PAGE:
• AP Microeconomics

    Sex and Health Education
    Topics covered in sex and health education:
    Topics We begin covering this topic at:
    Body parts Gr. 9
    Nutrition Gr. 9
    Human development Gr. 9
    Puberty Gr. 9
    Sexual health and hygiene Gr. 9
    Reproduction Gr. 9
    Pregnancy Gr. 9
    Sexually transmitted infections Gr. 9
    Sex and decision-making Gr. 9
    Contraception Gr. 9
    Consent Gr. 9
    Sexual orientation Gr. 9
    Gender identity Gr. 9
    Misconceptions relating to sexuality Gr. 9
    Relationships and intimacy Gr. 9
    Bias and stereotyping about sex Gr. 9
    Sexual harassment Gr. 9
    Body image issues Gr. 9
    Mental illness Gr. 9
    Social justice and diversity Gr. 9

    What American Hebrew Academy says: This information is not currently available.

    Approach:
    Mostly value-neutral

    By and large, we teach sex education free of any particular moral or ethical standpoint. We try not to impose any particular values or value systems (such as social, political, or ideological values) on our students when teaching sex and related issues.


    Fairly value-based

    Sex education is sometimes taught from a particular moral or ethical standpoint. Sometimes particular values or value systems (such as social, political, or ideological values) are invoked when teaching sex and related issues.

    Traditional

    This includes a range of positions. A traditional approach might, for example, go as far as emphasizing the nuclear family and complete abstinence from sex before marriage. Alternatively, this approach might simply involve placing less emphasis on sex outside of the context of marriage and more emphasis on abstinence. Or finally, it might just involve focusing less on sex outside of the context of marriage.

    Progressive

    This might mean more emphasis is placed on the importance of such things as social equality, diversity, and choice in sex education.


    What American Hebrew Academy says: This information is not currently available.



    Curriculum Pace Standard-enriched

    • Standard-enriched
    • Accelerated
    • Student-paced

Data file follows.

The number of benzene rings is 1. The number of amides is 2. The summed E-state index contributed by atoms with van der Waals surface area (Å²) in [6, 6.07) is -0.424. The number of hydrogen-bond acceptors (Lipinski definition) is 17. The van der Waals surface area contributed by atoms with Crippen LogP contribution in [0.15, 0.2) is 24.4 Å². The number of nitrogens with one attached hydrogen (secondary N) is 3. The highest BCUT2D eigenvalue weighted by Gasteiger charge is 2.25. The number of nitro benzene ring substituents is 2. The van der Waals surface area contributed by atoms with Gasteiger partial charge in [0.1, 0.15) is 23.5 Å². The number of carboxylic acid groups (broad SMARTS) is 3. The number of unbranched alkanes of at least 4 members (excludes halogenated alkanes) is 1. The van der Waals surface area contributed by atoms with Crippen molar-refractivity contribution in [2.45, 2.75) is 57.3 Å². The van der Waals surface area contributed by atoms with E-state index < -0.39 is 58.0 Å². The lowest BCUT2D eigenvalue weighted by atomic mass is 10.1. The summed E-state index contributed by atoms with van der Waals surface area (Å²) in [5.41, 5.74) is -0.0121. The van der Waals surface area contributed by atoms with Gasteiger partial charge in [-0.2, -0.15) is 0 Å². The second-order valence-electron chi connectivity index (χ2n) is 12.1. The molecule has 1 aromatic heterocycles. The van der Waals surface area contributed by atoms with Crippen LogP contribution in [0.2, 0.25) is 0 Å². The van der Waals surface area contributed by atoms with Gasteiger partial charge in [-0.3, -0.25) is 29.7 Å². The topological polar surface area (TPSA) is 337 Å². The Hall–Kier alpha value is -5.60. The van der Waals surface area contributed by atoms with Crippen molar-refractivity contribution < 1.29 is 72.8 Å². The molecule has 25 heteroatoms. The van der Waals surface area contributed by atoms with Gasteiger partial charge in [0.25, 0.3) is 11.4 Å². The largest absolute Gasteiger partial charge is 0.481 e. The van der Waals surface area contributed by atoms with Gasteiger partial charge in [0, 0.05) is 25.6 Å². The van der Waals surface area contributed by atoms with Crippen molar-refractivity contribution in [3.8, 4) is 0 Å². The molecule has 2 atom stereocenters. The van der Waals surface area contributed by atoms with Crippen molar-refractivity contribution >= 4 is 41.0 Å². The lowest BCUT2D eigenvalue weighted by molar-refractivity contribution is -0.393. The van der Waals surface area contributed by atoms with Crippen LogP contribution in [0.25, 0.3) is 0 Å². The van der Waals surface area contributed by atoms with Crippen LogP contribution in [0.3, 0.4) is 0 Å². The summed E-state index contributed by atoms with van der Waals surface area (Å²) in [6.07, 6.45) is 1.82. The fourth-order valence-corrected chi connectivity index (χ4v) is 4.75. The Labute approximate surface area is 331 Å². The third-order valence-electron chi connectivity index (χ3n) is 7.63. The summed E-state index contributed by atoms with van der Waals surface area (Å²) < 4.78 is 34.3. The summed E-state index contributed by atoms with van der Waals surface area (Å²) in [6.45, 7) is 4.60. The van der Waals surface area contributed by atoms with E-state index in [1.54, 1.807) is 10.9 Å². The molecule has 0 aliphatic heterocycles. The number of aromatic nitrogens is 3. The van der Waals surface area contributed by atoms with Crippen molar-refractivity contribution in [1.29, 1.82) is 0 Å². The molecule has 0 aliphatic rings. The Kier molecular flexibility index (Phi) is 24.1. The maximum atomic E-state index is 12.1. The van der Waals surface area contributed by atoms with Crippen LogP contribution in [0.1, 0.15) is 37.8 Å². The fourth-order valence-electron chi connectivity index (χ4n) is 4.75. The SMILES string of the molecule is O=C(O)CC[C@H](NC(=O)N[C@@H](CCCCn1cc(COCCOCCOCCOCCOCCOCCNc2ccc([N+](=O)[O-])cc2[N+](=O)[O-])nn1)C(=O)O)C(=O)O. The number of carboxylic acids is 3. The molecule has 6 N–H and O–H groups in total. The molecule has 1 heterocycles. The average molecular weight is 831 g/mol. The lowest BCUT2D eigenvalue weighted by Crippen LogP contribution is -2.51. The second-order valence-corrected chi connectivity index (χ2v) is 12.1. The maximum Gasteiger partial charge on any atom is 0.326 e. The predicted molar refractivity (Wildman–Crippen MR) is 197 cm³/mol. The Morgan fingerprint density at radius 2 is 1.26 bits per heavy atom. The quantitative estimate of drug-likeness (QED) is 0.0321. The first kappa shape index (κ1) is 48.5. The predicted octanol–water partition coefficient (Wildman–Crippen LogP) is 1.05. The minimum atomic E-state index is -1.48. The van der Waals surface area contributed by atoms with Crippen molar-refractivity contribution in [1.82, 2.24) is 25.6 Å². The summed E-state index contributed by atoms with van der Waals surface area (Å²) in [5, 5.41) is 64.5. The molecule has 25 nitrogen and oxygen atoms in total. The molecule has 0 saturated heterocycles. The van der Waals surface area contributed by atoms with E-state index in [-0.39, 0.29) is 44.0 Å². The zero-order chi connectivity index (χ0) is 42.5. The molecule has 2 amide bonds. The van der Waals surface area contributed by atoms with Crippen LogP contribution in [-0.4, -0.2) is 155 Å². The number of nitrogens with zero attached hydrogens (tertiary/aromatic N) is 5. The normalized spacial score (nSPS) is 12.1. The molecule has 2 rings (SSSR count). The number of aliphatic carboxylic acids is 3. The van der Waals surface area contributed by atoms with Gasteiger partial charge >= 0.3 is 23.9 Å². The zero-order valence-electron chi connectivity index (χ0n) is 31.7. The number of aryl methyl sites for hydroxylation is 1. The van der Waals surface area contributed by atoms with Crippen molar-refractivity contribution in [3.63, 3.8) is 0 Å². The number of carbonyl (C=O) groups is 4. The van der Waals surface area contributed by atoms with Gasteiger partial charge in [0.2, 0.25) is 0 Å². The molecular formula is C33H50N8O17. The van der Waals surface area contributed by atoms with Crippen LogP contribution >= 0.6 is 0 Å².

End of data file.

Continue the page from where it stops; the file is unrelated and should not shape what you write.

Broadly-speaking, the main curriculum -- like that of most schools -- paces the provincially-outlined one. This pace is steady and set by the teachers and school. The curriculum might still be enriched in various ways: covering topics more in-depth and with more vigor than the provincial one, or covering a broader selection of topics.

    Flexible pacing:

    Flexible pacing style = offered
    Subject-streaming (tracking)
    Multi-age classrooms as standard
    Ability-grouping (in-class) as common
    Frequent use of cyber-learning (at-their-own-pace)
    Regular guided independent study opportunities
    Differentiated assessment

    What American Hebrew Academy says about flexible pacing: This information is not currently available.


    Academic Culture Rigorous

    • Rigorous
    • Supportive

    A school with a “rigorous” academic culture places a high value on academic performance, and expects their students to do the same. This does not mean the school is uncaring, unsupportive, or non-responsive -- far from it. A school can have a rigorous academic culture and still provide excellent individual support. It does mean, however, the school places a particular emphasis on performance -- seeking the best students and challenging them to the fullest extent -- relative to a normal baseline. High expectations and standards – and a challenging yet rewarding curriculum – are the common themes here. Keep in mind this classification is more relevant for the older grades: few Kindergarten classrooms, for example, would be called “rigorous”.

    What American Hebrew Academy says: This information is not currently available.


    Developmental Priorities Balanced

    Primary Developmental Priority: Balanced
    Equal attention is paid to a balance of priorities: intellectual, emotional, social, and physical.

    What American Hebrew Academy says: This information is not currently available.


    Special Needs Support Mild difficulties

    Mild difficulties

    American Hebrew Academy can provide support for mild disablities. American Hebrew Academy does NOT provide specialized support for moderate-to-severe learning disabilities, developmental disabililties, behavioural/emotional disorders, or physical disabilities.

    • Academic Support:
      Support Type = offered
      Learning strategy and study counselling; habit formation
      Extra support and minor accommodations for children experiencing subclinical difficulties
    • Mild but clinically diagnosed ADHD
      Support Type = offered
      Accommodations
      Modifications
      Extra support
    • What American Hebrew Academy says: Based on student need, we allow for minor accommodations such as 50% extra time on exams. We also offer Academy Coaching for students during our mandatory 2 hour study block Sunday through Thursday. This is not individualized tutoring, but rather a structured study environment free of distractions.


    Gifted Learner Support In-class adaptations

    Dedicated gifted programs:

    Program = offered
    Full-time gifted program (parallel to rest of school)
    Part-time gifted program (pull-out; parallel to rest of class)

    Curriculum delivery: Acceleration and enrichment (There is an equal emphasis on acceleration and enrichment.)